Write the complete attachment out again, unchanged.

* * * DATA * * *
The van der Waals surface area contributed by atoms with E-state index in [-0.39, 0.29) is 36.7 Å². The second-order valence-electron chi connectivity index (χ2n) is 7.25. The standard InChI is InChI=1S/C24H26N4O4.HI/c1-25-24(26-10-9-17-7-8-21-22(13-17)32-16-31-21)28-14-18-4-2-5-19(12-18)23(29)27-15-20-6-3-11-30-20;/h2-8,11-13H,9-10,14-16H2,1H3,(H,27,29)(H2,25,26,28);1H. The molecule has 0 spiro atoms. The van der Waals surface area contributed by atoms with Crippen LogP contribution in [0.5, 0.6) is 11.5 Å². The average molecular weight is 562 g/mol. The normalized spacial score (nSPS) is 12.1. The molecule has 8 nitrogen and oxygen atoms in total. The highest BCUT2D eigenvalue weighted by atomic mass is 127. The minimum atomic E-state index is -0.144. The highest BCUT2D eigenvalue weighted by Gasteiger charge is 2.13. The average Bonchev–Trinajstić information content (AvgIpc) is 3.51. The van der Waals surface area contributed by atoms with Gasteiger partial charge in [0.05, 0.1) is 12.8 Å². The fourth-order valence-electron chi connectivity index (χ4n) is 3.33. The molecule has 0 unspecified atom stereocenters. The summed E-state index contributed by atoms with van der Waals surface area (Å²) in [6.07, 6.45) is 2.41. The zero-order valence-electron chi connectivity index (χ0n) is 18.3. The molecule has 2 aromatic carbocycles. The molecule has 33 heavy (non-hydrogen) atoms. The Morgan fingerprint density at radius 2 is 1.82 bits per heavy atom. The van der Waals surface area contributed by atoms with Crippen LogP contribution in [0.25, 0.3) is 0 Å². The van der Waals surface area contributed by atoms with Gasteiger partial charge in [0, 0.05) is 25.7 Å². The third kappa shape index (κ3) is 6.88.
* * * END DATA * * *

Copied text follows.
The van der Waals surface area contributed by atoms with E-state index in [-0.39, 0.29) is 36.7 Å². The second-order valence-electron chi connectivity index (χ2n) is 7.25. The standard InChI is InChI=1S/C24H26N4O4.HI/c1-25-24(26-10-9-17-7-8-21-22(13-17)32-16-31-21)28-14-18-4-2-5-19(12-18)23(29)27-15-20-6-3-11-30-20;/h2-8,11-13H,9-10,14-16H2,1H3,(H,27,29)(H2,25,26,28);1H. The molecule has 0 spiro atoms. The van der Waals surface area contributed by atoms with Crippen LogP contribution in [0.5, 0.6) is 11.5 Å². The average molecular weight is 562 g/mol. The normalized spacial score (nSPS) is 12.1. The molecule has 8 nitrogen and oxygen atoms in total. The highest BCUT2D eigenvalue weighted by atomic mass is 127. The minimum atomic E-state index is -0.144. The highest BCUT2D eigenvalue weighted by Gasteiger charge is 2.13. The average Bonchev–Trinajstić information content (AvgIpc) is 3.51. The van der Waals surface area contributed by atoms with Gasteiger partial charge in [0.05, 0.1) is 12.8 Å². The fourth-order valence-electron chi connectivity index (χ4n) is 3.33. The molecule has 0 unspecified atom stereocenters. The summed E-state index contributed by atoms with van der Waals surface area (Å²) in [6.07, 6.45) is 2.41. The zero-order valence-electron chi connectivity index (χ0n) is 18.3. The molecule has 2 aromatic carbocycles. The molecule has 33 heavy (non-hydrogen) atoms. The Morgan fingerprint density at radius 2 is 1.82 bits per heavy atom. The van der Waals surface area contributed by atoms with Crippen LogP contribution in [0.25, 0.3) is 0 Å². The van der Waals surface area contributed by atoms with Gasteiger partial charge in [0, 0.05) is 25.7 Å². The third kappa shape index (κ3) is 6.88.